North Carolina Community Mourns Trans Homecoming King

Photo: via @TyreeBP.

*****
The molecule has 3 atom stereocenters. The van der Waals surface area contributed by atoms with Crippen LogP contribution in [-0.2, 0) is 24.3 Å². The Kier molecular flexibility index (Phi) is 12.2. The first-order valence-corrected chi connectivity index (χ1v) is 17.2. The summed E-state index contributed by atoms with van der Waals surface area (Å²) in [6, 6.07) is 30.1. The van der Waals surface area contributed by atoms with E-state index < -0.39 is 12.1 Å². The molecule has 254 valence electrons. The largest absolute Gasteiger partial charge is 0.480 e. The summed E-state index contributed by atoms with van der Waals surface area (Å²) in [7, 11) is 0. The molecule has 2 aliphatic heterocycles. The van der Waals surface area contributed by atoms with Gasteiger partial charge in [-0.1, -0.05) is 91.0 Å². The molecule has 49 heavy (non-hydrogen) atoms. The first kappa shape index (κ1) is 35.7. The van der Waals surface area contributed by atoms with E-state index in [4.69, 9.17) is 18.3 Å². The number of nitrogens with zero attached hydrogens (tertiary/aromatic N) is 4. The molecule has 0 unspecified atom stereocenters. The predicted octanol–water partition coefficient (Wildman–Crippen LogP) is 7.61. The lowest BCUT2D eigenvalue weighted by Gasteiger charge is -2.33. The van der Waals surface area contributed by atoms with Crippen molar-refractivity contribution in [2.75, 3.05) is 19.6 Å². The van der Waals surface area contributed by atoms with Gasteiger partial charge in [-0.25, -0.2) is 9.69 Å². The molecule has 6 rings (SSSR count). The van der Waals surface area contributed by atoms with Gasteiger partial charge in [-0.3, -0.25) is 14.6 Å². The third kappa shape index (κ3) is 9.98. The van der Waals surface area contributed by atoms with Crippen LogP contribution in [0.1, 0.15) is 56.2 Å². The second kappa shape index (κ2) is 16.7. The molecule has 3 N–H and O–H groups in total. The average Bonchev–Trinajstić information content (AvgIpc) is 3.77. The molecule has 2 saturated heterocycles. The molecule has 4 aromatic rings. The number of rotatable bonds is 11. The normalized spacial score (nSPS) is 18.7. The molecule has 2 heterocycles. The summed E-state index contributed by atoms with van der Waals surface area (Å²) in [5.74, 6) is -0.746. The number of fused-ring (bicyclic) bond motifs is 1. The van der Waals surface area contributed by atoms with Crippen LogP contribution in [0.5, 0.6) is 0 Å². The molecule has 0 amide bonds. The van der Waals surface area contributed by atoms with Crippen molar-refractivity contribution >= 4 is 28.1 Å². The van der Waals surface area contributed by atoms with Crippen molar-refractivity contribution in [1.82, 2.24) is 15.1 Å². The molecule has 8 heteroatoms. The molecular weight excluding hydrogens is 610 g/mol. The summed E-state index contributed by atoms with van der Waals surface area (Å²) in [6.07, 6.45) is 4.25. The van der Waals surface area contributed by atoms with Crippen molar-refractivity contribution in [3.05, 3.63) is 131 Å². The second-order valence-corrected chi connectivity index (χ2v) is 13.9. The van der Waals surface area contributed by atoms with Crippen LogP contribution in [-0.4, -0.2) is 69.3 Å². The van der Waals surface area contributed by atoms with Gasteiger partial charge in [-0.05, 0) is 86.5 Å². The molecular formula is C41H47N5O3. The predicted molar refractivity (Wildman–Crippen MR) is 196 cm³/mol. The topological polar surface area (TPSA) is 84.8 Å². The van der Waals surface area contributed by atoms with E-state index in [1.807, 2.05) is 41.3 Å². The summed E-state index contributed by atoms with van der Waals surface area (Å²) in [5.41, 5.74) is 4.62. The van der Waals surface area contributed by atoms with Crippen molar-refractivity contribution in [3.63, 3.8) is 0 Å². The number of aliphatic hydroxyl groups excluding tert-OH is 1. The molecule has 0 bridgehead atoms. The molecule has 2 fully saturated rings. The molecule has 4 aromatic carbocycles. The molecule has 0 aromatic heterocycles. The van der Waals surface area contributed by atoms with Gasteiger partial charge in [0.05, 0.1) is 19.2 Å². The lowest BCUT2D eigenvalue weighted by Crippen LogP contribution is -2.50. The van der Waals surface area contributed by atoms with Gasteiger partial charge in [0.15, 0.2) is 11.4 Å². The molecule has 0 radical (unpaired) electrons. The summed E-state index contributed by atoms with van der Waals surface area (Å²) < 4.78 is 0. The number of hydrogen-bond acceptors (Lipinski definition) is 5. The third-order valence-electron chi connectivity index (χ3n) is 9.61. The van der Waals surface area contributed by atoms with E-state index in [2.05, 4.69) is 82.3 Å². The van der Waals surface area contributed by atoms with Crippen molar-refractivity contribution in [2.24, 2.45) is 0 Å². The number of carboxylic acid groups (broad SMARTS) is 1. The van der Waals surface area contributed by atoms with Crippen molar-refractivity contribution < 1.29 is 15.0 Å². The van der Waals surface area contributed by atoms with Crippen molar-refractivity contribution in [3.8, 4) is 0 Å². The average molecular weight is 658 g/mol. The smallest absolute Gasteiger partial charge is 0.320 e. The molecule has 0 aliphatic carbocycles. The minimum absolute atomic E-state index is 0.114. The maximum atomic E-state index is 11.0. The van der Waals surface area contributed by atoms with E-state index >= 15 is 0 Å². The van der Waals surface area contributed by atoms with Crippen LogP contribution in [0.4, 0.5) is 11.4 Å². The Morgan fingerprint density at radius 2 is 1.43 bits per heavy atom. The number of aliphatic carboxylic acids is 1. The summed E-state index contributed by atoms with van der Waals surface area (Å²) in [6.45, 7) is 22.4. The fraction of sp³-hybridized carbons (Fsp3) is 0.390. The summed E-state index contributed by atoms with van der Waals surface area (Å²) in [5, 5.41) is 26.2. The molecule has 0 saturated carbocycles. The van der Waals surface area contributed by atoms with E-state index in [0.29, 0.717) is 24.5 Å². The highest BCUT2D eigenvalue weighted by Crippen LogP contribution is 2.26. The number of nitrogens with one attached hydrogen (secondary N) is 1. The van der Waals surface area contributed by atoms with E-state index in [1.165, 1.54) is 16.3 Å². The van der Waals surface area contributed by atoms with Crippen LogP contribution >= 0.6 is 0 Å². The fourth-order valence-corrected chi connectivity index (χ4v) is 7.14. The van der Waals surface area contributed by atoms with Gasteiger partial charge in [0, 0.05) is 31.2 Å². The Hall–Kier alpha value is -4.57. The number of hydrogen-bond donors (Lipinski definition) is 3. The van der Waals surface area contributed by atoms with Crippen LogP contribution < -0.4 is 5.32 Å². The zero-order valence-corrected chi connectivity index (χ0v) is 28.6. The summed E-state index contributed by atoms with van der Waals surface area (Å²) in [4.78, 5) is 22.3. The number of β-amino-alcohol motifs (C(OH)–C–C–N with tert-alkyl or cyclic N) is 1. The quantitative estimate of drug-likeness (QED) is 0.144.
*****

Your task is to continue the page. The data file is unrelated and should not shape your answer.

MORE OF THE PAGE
An 18-year-old Charlotte, N.C. trans man is being remembered by friends and family as an activist and inspiration after he took his own life Monday. Blake Brockington gained national attention when he became the state's first out trans homecoming king. After graduating from East Mecklenburg High School, he dedicated himself to speaking out for the rights of LGBT youth and young people of color. Brockington also participated in Black Lives Matter protests and projects focused on social and racial justice, according to The Advocate. Memorial service details have not yet been announced. Time Out Youth, a Charlotte-based LGBT support center, has been offering counseling services since confirming Brockington's death on Tuesday morning.  Brockington's suicide is part of a tragic larger national trend. According to data from the National Transgender Discrimination Survey, 41% of trans and gender non-comforming people have attempted suicide in their lifetimes. Earlier this year, Brockington spoke about his experience transitioning and coming out in a Charlotte Observer story about being young and trans in Charlotte. At the time, he said that being named homecoming king led to a lot of stress and negative attention. “Really hateful things were said on the Internet," he told the Observer. "It was hard. I saw how narrow-minded the world really is.” As LGBT issues — and the experiences of trans people in particular — have become more visible in the past year, the trans community's staggering suicide rates have also received more attention. Brockington is the sixth known trans victim of suicide this year, and the second in the Charlotte area. Ash Hafner, 16, passed away in February. This visibility has also created opportunities for trans youth to come out, call out discrimination, and seek suppport. In a video that's been going viral this week, 13-year-old Tom Sosnik came out to his sixth grade classmates, and offered to help them understand what he was going through, in a moving speech. For more stories about the lives and rights of transgender Americans, check out our Trans America series here

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